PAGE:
Mine is not.

And believe me when I say it’s difficult to do at first.

But it gets less uncomfortable over time, especially when you start detaching your content from your identity.

If you’re building a personal brand, you’re building around that. You’re not trying to justify who you are as a person but rather what you want to build as a legacy.

And this way of framing it has been such a relief for me.

Why separating the two matters

My images and creations are much closer to my identity than my content is.

And when you understand that, you know better how to draw the line between when a lot of effort is necessary and when it’s too much.

A good way to evaluate this for me is to see how I feel after I poured hours into something:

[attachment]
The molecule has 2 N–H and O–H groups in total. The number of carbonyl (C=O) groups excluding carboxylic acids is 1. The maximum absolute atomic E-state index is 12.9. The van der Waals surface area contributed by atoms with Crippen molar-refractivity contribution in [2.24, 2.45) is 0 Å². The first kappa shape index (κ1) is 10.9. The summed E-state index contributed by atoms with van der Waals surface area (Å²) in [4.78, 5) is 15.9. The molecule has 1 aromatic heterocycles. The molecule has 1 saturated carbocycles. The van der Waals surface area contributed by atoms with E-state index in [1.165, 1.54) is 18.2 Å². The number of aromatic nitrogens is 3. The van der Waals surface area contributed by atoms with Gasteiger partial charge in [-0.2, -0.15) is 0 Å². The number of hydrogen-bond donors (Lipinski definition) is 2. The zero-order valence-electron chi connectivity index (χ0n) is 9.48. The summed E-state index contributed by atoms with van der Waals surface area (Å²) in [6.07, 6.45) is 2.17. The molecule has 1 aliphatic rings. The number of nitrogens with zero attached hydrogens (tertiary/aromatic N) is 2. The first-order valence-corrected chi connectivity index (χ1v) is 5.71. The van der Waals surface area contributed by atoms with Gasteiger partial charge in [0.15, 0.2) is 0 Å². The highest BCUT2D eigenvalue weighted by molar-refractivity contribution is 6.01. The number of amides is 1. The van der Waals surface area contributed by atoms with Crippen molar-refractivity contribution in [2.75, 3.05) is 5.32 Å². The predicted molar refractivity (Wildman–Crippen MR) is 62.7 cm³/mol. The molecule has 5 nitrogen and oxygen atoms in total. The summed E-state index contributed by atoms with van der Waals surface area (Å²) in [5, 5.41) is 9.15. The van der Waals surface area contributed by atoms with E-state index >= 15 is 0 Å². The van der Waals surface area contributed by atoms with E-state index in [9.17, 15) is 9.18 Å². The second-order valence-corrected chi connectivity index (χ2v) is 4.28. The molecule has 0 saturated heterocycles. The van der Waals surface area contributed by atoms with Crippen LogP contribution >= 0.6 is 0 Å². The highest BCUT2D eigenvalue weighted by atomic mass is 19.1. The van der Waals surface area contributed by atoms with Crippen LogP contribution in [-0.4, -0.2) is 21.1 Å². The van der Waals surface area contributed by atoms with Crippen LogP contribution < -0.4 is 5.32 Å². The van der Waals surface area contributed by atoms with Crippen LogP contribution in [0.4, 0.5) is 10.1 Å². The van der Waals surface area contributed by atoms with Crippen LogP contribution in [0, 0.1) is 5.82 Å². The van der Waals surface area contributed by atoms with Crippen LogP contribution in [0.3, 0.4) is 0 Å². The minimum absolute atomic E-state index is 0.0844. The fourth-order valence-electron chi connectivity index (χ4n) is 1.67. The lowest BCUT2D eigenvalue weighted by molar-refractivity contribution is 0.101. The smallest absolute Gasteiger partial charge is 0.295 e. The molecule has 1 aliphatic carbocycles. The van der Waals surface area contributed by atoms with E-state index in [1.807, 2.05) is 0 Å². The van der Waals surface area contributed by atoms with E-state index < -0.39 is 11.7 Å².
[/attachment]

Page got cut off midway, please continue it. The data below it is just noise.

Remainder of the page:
• When I spend 20 hours on an image, I don’t feel like I lost time and so I’m emotionally okay.

  • When I spend 20 hours on a weekly YouTube video, I get incredibly frustrated, more prone to anger and deception, and have no sense of fulfillment whatsoever.

This is how I know when too much attention to detail is problematic.

Use your emotional responses as cues and feedback.

This is information for you to make better decisions on where to spend your time and focus.

Do not put your content and art in the same bucket.

Both should be approached very differently.

Instead, try and understand where your complete focus is needed the most.

This is how you play in the long run.

If you read that far, thank you for your time.

See you in the next one,